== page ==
The City of Medford is taking aggressive steps to encourage more downtown housing construction. Other tax districts should consider helping.
City Council on Thursday night approved a six-year program that offers eligible developers 10 years of property tax exemptions. The program would be limited to 200 apartments per year and a total of 600 units over the six-year life of the program.
Housing has long been scarce, and the shortage was further exacerbated when homes were destroyed in the Almeda fire in 2020.
Ideally, city officials would like to see more than 1,000 new homes built over the next six years, but at the current rate less than 500 will be built.
The tax incentive will cost the city’s property tax revenue for 10 years, but it will increase the tax base in the long term while attracting more residents to downtown, which will boost the city’s economy by benefiting restaurants and retail businesses.
Since the tax relief will apply to the value of the improvements but not to the land, tax revenues will continue to increase as the value of the land increases. For example, the Genesis project, an apartment complex currently under construction at Eighth and Holly streets, will make this parcel worth more than the parking lot that was there before.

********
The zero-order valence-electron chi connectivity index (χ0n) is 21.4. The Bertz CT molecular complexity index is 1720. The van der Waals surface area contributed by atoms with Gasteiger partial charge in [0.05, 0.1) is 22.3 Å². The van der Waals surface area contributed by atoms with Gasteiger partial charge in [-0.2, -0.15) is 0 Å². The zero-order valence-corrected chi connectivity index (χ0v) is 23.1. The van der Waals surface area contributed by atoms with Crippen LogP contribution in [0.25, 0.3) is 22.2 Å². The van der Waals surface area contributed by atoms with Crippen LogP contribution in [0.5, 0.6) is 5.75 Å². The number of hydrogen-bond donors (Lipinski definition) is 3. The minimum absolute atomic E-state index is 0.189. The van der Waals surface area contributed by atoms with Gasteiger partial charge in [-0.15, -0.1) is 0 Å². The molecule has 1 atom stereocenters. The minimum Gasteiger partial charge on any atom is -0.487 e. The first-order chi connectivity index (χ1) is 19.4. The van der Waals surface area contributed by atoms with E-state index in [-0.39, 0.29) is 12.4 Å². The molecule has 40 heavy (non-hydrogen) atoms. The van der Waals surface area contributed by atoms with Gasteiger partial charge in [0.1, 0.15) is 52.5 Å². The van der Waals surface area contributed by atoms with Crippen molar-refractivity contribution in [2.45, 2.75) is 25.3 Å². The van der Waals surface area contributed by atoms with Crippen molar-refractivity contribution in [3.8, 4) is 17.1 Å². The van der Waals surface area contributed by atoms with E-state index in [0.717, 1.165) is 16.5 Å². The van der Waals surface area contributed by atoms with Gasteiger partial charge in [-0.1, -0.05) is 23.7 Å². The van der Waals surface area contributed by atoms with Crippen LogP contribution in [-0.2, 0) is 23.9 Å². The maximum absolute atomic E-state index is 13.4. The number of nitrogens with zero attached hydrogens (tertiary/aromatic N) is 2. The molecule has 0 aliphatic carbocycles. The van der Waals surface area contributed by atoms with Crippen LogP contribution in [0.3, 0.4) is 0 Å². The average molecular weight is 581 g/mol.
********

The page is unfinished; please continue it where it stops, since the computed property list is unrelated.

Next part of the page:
The housing shortage has contributed to rising rents as well as scarcity, making affordable housing a challenge for community planners. The city also offers a separate tax exemption program for nonprofit developers who create homes for families earning 60% of median income, or just under $50,000 a year for a family of four.
New housing projects already underway or planned around the city are a sign of hope for the future of Medford.
In addition to the Genesis project, a proposed 115-unit low-income housing complex called the Delores Huerta Apartments is awaiting grant funding. The former Inn at the Commons is being converted to apartments, as are the Best Value Inn and the Redwood Inn on North Riverside Avenue.
Tax exemption programs are a powerful incentive for developers, and city council members have decided that the temporary loss of some revenue is a reasonable price to pay to spur downtown growth. But the city’s decision only affects the property taxes it collects. Waivers will have more value if other tax entities such as the Medford School District agree to participate.
The district and other taxing entities should take this consideration seriously, balancing the short-term loss of revenue against the long-term benefits of a broader tax base and a thriving downtown.